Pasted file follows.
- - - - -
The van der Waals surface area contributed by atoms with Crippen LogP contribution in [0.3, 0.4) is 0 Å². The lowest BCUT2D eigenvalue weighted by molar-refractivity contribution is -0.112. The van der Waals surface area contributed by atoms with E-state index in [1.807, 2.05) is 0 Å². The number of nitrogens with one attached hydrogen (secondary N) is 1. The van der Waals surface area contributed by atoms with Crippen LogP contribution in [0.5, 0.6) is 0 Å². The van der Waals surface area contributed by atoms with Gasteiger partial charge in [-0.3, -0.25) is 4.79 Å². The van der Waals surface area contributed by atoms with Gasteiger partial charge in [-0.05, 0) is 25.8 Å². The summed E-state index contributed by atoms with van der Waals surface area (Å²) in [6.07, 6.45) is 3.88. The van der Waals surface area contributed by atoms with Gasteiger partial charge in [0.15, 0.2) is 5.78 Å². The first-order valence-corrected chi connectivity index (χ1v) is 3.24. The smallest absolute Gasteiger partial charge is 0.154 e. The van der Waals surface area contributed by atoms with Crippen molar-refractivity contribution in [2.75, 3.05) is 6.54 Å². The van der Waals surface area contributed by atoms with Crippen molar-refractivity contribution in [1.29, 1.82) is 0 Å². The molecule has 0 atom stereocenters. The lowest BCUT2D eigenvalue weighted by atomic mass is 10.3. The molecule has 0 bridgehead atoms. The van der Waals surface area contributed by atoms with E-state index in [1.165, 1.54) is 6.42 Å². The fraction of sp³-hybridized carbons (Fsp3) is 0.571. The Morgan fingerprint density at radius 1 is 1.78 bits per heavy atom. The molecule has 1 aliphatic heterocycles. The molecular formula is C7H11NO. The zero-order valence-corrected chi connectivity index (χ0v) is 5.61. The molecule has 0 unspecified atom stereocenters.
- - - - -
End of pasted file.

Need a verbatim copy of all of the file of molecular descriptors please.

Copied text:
The van der Waals surface area contributed by atoms with Crippen LogP contribution in [0.3, 0.4) is 0 Å². The lowest BCUT2D eigenvalue weighted by molar-refractivity contribution is -0.112. The van der Waals surface area contributed by atoms with E-state index in [1.807, 2.05) is 0 Å². The number of nitrogens with one attached hydrogen (secondary N) is 1. The van der Waals surface area contributed by atoms with Crippen LogP contribution in [0.5, 0.6) is 0 Å². The van der Waals surface area contributed by atoms with Gasteiger partial charge in [-0.3, -0.25) is 4.79 Å². The van der Waals surface area contributed by atoms with Gasteiger partial charge in [-0.05, 0) is 25.8 Å². The summed E-state index contributed by atoms with van der Waals surface area (Å²) in [6.07, 6.45) is 3.88. The van der Waals surface area contributed by atoms with Gasteiger partial charge in [0.15, 0.2) is 5.78 Å². The first-order valence-corrected chi connectivity index (χ1v) is 3.24. The smallest absolute Gasteiger partial charge is 0.154 e. The van der Waals surface area contributed by atoms with Crippen molar-refractivity contribution in [2.75, 3.05) is 6.54 Å². The van der Waals surface area contributed by atoms with Crippen molar-refractivity contribution in [1.29, 1.82) is 0 Å². The molecule has 0 atom stereocenters. The lowest BCUT2D eigenvalue weighted by atomic mass is 10.3. The molecule has 0 bridgehead atoms. The van der Waals surface area contributed by atoms with E-state index in [1.165, 1.54) is 6.42 Å². The fraction of sp³-hybridized carbons (Fsp3) is 0.571. The Morgan fingerprint density at radius 1 is 1.78 bits per heavy atom. The molecule has 1 aliphatic heterocycles. The molecular formula is C7H11NO. The zero-order valence-corrected chi connectivity index (χ0v) is 5.61. The molecule has 0 unspecified atom stereocenters.